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Four Tops, The

Four Tops, The

Four Tops, The, Motown chart-toppers of the 1960s. Membership: Levi Stubbs (Stubbles), lead voc.(b. Detroit, June 6, 1936); Abdul“Duke” Fakir, voc. (b. Detroit, Dec. 26, 1935); Renaldo“Obie” Benson, voc. (b. Detroit, c. 1937); Lawrence Payton Jr., voc. (b. Detroit, c. 1938; d. Southfield, Mich., June 20, 1997).

Performing with their original members for over 40 years, The Four Tops were the most stable and consistent vocal group to emerge from Motown Records in the 1960s. Scoring a series of major pop and smash R&B hits between 1964 and 1967, almost all written by the songwriting-production team of Brian Holland, Lamont Dozier, and Eddie Holland, The Four Tops featured the gruff pleading voice of lead vocalist Levi Stubbs. Acclaimed for their polished close-harmony singing, precise choreography, and complex stage routines, The Four Tops were the most popular Motown act in Great Britain, yet they were overshadowed by The Supremes in the United States. Persevering despite the departure of Holland- Dozier-Holland from Motown in 1967, the group recorded for a number of different labels beginning in 1972 while maintaining their status as a popular supper club act. The Four Tops were inducted into the Rock and Roll Hall of Fame in 1990.

Born and raised in Detroit, the members of The Four Tops began singing together as high school students and later performed in local nightclubs. Known as The Four Aims since their formation in 1953, the group changed their name to The Four Tops upon signing with Chess Records in 1956. Their sole single for the label failed to sell, and they subsequently recorded for Red Top, Riverside, and Columbia. Performing at top nightclubs since the 1950s, The Four Tops toured with the Billy Eckstine revue in the early 1960s. Signing with the infant Motown Records aggregation in March 1963, The Four Tops initially recorded for the company’s short-lived jazz-oriented Workshop label, but their debut album was never released.

Switching to the parent label Motown and assigned to the songwriting- production team of Holland-Dozier-Holland, The Four Tops scored major R&B and pop hits with H-D-H’s“Baby I Need Your Loving” and William Stevenson’s“Ask the Lonely” from their eponymous debut album. Their Second Album yielded a top pop and R&B hit with the classic“I Can’t Help Myself (Sugar Pie, Honey Bunch)” and smash R&B and pop hits with“It’s the Same Old Song” and“Something about You,” all written by H-D-H.“Shake Me, Wake Me (When It’s Over)” became a major R&B and pop hit and“Reach Out, I’ll Be There” proved a top pop and R&B hit, as well as a top British hit. The Four Tops subsequently achieved crossover hits with“Standing in the Shadows of Love” and“Bernadette,” and hits with“Seven Rooms of Gloom” and“You Keep Running Away.”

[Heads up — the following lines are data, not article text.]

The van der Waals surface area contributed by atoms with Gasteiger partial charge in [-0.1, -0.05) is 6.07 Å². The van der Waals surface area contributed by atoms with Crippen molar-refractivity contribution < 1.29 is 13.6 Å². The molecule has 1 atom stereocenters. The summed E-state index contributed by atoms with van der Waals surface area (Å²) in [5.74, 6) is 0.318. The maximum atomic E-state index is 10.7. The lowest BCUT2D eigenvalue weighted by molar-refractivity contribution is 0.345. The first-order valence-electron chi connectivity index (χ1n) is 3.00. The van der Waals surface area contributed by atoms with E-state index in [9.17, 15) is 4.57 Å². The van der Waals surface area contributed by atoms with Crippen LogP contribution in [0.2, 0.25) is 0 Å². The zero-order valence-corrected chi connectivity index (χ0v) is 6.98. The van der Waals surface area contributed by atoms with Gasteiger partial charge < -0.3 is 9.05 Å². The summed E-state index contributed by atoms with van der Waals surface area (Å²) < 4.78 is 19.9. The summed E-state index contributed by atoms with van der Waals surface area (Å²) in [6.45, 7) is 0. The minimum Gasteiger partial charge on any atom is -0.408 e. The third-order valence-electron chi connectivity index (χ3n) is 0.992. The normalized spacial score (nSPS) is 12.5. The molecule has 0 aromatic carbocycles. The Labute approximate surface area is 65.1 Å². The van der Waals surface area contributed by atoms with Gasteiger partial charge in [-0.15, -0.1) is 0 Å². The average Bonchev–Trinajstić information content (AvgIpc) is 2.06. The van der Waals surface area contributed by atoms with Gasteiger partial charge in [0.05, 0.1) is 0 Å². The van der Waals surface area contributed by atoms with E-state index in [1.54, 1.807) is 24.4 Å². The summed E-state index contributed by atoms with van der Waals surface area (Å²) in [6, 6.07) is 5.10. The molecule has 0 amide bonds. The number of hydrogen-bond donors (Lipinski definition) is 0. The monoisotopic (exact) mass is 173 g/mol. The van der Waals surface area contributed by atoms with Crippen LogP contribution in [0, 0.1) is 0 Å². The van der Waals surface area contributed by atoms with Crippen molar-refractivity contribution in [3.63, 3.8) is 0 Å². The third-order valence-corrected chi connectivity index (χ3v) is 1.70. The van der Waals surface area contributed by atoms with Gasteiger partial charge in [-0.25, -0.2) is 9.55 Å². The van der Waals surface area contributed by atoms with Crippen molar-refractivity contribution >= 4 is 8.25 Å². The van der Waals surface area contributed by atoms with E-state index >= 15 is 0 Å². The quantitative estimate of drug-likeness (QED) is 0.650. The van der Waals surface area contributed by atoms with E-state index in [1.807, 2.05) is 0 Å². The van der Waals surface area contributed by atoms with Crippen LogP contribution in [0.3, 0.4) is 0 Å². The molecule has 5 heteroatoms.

H-D-H left Motown in late 1967, and by 1968, The Four Tops were covering The Left Banke’s“Walk Away Renee” and Tim Hardin’s“If I Were a Carpenter.” They did not achieve another major pop hit until 1970, when they scored with a remake of“It’s All in the Game” and Smokey Robinson and Frank Wilson’s“Still Water (Love).” In the early 1970s, The Four Tops recorded three albums with The Supremes, scoring a major pop and R&B hit with them on a remake of “River Deep-Mountain High.”

Renaldo“Obie” Benson coauthored Marvin Gaye’s smash“What’s Going On” and The Four Tops managed a R&B near-hit with“(It’s the Way) Nature Planned It” in 1972. However, when Berry Gordy moved the Motown organization to Los Angeles in 1972, they declined to go. They signed with ABC-Dunhill Records, where they worked with Dennis Lambert and Brian Potter and achieved major pop and R&B hits with“Keeper of the Castle,”“Ain’t No Woman (Like the One I’ve Got),” and“Are You Man Enough” from the movie Shaft in Africa. Subsequent R&B successes through 1976 included“Sweet Understanding Love,”“One Chain Don’t Make No Prison,” and“Midnight Flower” for Dunhill and“Catfish” for ABC.

The Four Tops scored another top hit with“When She Was My Girl” in 1981 on Casablanca. Levi Stubbs was the voice of the voracious plant Audrey II in the 1986 musical movie Little Shop of Horrors. Following their sensational appearance with The Temptations at the 25th anniversary celebration of Motown Records in 1983, The Four Tops resigned with their old label and toured with The Temptations. However, their next moderate hit did not come until“Indestructible” in 1988 on Arista Records. They recorded a Christmas album for 1995 release, but, on June 20, 1997, Lawrence Payton died of liver cancer at his home in the Detroit suburb of Southfield. He was 59 years old.

Discography

The Four Tops (1965); Second Album (1965); On Top (1966); Live! (1966); On Broadway (1967); Reach Out (1967); Yesterday’s Dream (1968); Now (1969); Soul Spin (1969); Still Waters Run Deep (1970); Changing Times (1970); Nature Planned It (1972); Keeper of the Castle (1972); Main Street People (1973); Meeting of the Minds (1974); Live and in Concert (1974); Night Lights Harmony (1975); Catfish (1976); The Show Must Go On (1977); At the Top (1978); Tonight (1981); One More Mountain (1982); Back Where I Belong (1983); Magic Motown (1985); Indestructible (1988); Christmas Here with You (1995). The Four Tops and The Supremes: The Magnificent Seven (1970); The Return of the Magnificent Seven (1971); Dynamite (1972); The Best of the Supremes and The Four Tops (1991).

—Brock Helander

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